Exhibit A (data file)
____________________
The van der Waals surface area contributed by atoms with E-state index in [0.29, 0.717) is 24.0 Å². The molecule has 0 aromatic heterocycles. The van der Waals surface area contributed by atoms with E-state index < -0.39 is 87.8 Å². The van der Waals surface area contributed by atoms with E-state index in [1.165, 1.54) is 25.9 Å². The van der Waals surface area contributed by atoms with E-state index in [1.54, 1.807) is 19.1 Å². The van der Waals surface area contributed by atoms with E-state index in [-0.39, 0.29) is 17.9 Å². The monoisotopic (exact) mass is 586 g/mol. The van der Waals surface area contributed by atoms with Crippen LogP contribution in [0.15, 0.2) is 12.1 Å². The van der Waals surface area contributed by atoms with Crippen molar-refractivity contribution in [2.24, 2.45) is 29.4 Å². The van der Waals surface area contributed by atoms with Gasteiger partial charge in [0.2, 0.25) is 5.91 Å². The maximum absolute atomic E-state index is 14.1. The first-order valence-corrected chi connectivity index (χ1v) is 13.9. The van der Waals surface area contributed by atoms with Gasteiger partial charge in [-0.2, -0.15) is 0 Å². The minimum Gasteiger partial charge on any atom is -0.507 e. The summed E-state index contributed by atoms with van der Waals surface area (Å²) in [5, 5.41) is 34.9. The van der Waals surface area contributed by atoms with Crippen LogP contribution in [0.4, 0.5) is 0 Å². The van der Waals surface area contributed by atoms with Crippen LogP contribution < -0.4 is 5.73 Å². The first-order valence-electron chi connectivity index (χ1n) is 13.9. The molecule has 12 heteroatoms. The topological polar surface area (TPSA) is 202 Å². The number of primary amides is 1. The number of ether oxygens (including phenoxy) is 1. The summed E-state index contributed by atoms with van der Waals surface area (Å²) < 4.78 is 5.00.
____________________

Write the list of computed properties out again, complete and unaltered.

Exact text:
The van der Waals surface area contributed by atoms with E-state index in [0.29, 0.717) is 24.0 Å². The molecule has 0 aromatic heterocycles. The van der Waals surface area contributed by atoms with E-state index < -0.39 is 87.8 Å². The van der Waals surface area contributed by atoms with E-state index in [1.165, 1.54) is 25.9 Å². The van der Waals surface area contributed by atoms with E-state index in [1.54, 1.807) is 19.1 Å². The van der Waals surface area contributed by atoms with E-state index in [-0.39, 0.29) is 17.9 Å². The monoisotopic (exact) mass is 586 g/mol. The van der Waals surface area contributed by atoms with Crippen LogP contribution in [0.15, 0.2) is 12.1 Å². The van der Waals surface area contributed by atoms with Crippen molar-refractivity contribution in [2.24, 2.45) is 29.4 Å². The van der Waals surface area contributed by atoms with Gasteiger partial charge in [0.2, 0.25) is 5.91 Å². The maximum absolute atomic E-state index is 14.1. The first-order valence-corrected chi connectivity index (χ1v) is 13.9. The van der Waals surface area contributed by atoms with Gasteiger partial charge in [-0.2, -0.15) is 0 Å². The minimum Gasteiger partial charge on any atom is -0.507 e. The summed E-state index contributed by atoms with van der Waals surface area (Å²) in [5, 5.41) is 34.9. The van der Waals surface area contributed by atoms with Crippen LogP contribution in [0.4, 0.5) is 0 Å². The van der Waals surface area contributed by atoms with Crippen LogP contribution < -0.4 is 5.73 Å². The first-order valence-electron chi connectivity index (χ1n) is 13.9. The molecule has 12 heteroatoms. The topological polar surface area (TPSA) is 202 Å². The number of primary amides is 1. The number of ether oxygens (including phenoxy) is 1. The summed E-state index contributed by atoms with van der Waals surface area (Å²) < 4.78 is 5.00.